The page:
review: extras – series two, episode one
September 16, 2006
Will Andy Millman sell out? That is the one question I keep asking myself during the premiere of the second series of Extras, British comedian Ricky Gervais’ hugely successful BBC2 comedy program. When last we left Andy (played by Mr. Gervais), he had found some measure of success in selling a comedy pitch to the BBC that seemed vaguely reminiscent of The Office, Mr. Gervais’ debut television project (the meta-levels here can get a bit confusing). Even after insulting his two gay BBC contacts, Andy managed to secure an agreement that would, ostensibly, release him from the doldrums of “background work.”
Or so he thought (pardon the cliché). As the new season, which began airing last Thursday on BBC2, opens, we learn that Andy’s project has been rendered unrecognizable by the ominpotent forces of studio meddling. Preparing to shoot the premiere episode, Andy must wrangle with, among other things, the cringeworthy outbursts of his idiot agent (co-writer Stephen Merchant), the inappropriate yet unshakably cheery mannerisms of one of the stars, and with those same two gay men (of whom Andy is deathly afraid).
Then, the moment of truth: returning to the question I posed at the outset, Andy must make the choice of whether to continue (unhappily) with a script and characters he despises–don’t forget the dreaded “catchphrase”–or to walk away from the whole thing, “burning his bridges with the BBC and wasting thousands of pounds and everyone’s time,” as one man so delicately puts it. I won’t spoil it for you, but the results do take the show in an interesting direction, setting up another line of uncomfortably amusing chapters in Andy’s rather pathetic life.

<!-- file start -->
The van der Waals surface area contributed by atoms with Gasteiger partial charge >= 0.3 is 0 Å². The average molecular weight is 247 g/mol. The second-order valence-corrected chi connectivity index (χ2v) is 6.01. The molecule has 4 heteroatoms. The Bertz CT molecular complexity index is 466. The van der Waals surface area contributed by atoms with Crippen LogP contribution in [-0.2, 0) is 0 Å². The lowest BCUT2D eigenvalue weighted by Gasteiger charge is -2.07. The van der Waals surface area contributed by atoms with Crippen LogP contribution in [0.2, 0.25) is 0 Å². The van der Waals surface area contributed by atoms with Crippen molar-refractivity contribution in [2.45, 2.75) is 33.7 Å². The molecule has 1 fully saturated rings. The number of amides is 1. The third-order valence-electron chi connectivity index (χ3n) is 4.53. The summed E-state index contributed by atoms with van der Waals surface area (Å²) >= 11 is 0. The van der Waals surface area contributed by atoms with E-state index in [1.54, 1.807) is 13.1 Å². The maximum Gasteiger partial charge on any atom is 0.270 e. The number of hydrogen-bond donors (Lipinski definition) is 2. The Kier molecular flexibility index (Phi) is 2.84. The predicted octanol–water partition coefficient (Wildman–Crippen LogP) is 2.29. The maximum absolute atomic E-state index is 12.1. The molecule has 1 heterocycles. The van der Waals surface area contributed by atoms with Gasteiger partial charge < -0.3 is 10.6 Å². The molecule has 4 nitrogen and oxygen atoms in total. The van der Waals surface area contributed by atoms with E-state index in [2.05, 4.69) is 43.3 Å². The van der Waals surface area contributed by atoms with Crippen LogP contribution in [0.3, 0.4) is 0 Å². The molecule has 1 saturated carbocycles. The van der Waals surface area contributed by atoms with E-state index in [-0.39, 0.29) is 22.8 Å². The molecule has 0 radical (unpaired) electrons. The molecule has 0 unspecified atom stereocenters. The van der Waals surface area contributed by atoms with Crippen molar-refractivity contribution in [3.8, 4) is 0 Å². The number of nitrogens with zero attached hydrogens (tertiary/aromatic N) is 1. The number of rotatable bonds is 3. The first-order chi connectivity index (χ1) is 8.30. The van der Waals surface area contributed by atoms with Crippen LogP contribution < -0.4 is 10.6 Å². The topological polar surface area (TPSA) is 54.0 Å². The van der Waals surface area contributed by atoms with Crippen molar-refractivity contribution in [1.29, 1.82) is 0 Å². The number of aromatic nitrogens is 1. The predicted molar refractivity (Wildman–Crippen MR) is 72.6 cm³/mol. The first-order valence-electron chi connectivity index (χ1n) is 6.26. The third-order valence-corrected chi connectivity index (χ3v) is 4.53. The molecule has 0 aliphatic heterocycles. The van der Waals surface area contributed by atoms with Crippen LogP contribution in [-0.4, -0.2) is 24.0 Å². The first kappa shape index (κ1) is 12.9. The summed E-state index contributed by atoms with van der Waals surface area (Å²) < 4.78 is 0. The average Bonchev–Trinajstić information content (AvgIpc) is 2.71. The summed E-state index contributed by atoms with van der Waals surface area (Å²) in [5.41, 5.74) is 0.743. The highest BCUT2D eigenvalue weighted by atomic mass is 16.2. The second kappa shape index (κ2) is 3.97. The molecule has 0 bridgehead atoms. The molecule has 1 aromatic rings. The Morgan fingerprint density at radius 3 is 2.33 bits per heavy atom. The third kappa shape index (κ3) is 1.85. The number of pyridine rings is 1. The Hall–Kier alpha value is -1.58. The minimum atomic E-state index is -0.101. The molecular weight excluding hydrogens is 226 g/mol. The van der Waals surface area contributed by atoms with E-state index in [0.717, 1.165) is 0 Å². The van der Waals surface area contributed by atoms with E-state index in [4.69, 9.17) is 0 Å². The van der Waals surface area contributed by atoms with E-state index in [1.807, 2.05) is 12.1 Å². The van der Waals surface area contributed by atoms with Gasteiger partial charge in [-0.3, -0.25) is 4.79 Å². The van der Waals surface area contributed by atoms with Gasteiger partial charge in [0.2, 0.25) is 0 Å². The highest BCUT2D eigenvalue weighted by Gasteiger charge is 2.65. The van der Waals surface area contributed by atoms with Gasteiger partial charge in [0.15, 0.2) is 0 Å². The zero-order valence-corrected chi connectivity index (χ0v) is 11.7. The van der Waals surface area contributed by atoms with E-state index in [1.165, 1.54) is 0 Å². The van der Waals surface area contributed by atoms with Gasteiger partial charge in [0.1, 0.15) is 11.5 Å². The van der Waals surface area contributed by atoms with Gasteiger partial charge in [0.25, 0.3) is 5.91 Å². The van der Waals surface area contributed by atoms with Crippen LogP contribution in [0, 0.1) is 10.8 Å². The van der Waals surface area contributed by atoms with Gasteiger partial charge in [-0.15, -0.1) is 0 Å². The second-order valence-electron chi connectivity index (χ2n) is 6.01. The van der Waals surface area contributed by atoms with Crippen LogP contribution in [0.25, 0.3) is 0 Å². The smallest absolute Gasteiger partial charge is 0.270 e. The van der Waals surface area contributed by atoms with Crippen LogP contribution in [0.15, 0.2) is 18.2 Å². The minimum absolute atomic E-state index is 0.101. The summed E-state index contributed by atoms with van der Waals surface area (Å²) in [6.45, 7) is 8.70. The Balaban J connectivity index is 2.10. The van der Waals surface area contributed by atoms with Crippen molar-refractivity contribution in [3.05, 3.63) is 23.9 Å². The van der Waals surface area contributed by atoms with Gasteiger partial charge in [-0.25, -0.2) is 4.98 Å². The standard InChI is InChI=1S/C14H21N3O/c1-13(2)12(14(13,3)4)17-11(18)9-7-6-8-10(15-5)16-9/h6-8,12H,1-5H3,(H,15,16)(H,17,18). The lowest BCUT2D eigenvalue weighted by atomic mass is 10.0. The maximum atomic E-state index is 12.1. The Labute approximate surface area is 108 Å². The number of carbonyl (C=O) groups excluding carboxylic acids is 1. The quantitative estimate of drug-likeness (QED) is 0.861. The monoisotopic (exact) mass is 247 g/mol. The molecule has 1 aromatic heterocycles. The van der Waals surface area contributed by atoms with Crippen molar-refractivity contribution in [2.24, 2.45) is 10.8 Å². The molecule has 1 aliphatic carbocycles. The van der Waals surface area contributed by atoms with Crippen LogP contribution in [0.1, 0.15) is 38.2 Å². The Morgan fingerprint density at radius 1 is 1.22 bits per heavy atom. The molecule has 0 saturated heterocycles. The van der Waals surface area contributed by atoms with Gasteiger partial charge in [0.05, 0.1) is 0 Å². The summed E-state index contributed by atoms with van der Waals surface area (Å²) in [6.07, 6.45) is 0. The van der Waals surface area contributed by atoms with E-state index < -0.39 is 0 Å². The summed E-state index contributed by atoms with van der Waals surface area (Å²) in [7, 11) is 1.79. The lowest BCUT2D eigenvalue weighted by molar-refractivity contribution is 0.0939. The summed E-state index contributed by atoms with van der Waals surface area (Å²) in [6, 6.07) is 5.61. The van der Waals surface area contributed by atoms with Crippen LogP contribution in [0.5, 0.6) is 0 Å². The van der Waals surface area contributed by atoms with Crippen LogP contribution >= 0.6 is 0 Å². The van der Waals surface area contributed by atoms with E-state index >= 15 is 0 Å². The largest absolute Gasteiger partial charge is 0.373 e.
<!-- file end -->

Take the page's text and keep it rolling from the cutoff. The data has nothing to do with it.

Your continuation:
But Andy is only one half of the story. Ashley Jensen, as Maggie, is stuck on a set with “hot young thing” Orlando Bloom, who spoofs himself as an obsessively needy and self-absorbed movie star. Between hilariously scripted phone calls to Andy, she, unimpressed with Bloom’s prettiness, fends off the actor’s advances–to the consternation of everyone around her. While the comedy fails to rise to the lofty heights established in the first season’s fine finale–Patrick Stewart’s zaniness is still fresh in my mind–Gervais and Merchant have lost none of their predilection for bringing out the supreme awkwardness in even the most ordinary situations.
This is very much Extras, part II, rather than Extras, the sequel. Aside from an improved ‘do for Mr. Gervais–last season’s was just awful–and lighting that is marginally more cinematic, everything is business as usual, which is to say: wonderful. It’s new, it’s funny, and it’s oh-so-British. Extras is back.
–D. S. W.